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The Broader Connection Between Public Transportation, Energy Conservation, and Greenhouse Gas Reduction

This study found a significant correlation between transit availability and reduced automobile travel, independent of transit use.  This study began with the hypothesis that public transportation interacts with land use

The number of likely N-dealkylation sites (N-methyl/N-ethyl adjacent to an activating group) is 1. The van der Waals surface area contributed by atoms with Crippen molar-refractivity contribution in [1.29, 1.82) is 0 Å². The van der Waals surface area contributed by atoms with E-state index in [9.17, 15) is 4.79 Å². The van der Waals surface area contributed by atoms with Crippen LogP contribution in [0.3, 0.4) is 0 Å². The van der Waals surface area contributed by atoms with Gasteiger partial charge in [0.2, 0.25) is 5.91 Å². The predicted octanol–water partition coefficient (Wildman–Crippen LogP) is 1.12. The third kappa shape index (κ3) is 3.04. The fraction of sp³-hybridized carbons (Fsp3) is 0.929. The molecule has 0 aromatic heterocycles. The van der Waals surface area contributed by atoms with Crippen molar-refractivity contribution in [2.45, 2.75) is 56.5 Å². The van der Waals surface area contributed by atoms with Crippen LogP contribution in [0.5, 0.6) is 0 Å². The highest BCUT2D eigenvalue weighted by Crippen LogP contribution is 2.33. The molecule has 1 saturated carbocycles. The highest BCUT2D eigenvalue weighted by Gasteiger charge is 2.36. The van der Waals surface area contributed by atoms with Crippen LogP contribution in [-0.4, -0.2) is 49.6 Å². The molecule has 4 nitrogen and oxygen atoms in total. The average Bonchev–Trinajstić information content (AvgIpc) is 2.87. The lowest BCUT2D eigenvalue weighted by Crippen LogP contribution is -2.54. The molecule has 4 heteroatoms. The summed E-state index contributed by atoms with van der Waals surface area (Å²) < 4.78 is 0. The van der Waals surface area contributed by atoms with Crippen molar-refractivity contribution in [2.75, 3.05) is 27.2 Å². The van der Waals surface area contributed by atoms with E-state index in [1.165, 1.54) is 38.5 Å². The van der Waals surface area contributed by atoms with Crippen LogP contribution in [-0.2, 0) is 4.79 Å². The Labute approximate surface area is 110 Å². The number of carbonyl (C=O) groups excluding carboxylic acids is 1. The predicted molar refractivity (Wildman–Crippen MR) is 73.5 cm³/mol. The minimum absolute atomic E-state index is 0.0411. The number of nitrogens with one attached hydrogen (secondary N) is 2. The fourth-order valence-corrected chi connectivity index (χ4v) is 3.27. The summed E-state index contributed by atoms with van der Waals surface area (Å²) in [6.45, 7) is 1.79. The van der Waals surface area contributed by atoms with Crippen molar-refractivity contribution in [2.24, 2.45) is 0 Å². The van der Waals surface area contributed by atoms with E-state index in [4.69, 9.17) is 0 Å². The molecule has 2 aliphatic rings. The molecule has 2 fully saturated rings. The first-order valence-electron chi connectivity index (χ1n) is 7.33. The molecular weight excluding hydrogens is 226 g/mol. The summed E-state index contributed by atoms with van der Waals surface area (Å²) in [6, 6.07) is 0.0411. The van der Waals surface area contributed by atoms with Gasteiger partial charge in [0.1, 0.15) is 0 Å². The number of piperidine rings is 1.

patterns, changing travel patterns in neighborhoods served by transit. Importantly, this effect would apply not just to transit riders, who make an exchange of automobile use for transit, but also for people who do not use transit. These people, who live in places shaped by transit, would tend to drive less, reducing their overall petroleum use and their carbon footprint. In order to test this hypothesis, we began with a survey of the literature on the interaction of land use and travel patterns. The literature focuses on three major categories of influences on travel: land use/urban environment, socio-demographic factors, and cost of travel. For the purposes of this study, land use/urban environment variables were further broken down to include a separate category for transportation infrastructure.